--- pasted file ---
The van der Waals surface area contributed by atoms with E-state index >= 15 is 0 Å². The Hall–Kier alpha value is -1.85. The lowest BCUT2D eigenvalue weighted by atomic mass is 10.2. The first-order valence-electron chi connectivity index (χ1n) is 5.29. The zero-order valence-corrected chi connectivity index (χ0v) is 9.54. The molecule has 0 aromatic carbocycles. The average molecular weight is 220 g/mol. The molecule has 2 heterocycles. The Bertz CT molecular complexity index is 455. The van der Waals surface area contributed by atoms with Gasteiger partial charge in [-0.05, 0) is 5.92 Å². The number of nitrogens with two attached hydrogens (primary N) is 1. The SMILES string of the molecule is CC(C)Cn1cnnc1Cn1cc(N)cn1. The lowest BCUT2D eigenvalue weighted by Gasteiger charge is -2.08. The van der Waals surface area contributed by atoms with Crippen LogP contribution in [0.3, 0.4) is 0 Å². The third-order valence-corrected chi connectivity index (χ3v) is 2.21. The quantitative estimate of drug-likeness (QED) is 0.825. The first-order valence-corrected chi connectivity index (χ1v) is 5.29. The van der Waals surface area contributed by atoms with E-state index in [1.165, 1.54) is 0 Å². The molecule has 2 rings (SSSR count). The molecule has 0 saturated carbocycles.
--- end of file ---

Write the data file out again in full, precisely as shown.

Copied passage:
The van der Waals surface area contributed by atoms with E-state index >= 15 is 0 Å². The Hall–Kier alpha value is -1.85. The lowest BCUT2D eigenvalue weighted by atomic mass is 10.2. The first-order valence-electron chi connectivity index (χ1n) is 5.29. The zero-order valence-corrected chi connectivity index (χ0v) is 9.54. The molecule has 0 aromatic carbocycles. The average molecular weight is 220 g/mol. The molecule has 2 heterocycles. The Bertz CT molecular complexity index is 455. The van der Waals surface area contributed by atoms with Gasteiger partial charge in [-0.05, 0) is 5.92 Å². The number of nitrogens with two attached hydrogens (primary N) is 1. The SMILES string of the molecule is CC(C)Cn1cnnc1Cn1cc(N)cn1. The lowest BCUT2D eigenvalue weighted by Gasteiger charge is -2.08. The van der Waals surface area contributed by atoms with Crippen LogP contribution in [0.3, 0.4) is 0 Å². The third-order valence-corrected chi connectivity index (χ3v) is 2.21. The quantitative estimate of drug-likeness (QED) is 0.825. The first-order valence-corrected chi connectivity index (χ1v) is 5.29. The van der Waals surface area contributed by atoms with E-state index in [1.165, 1.54) is 0 Å². The molecule has 2 rings (SSSR count). The molecule has 0 saturated carbocycles.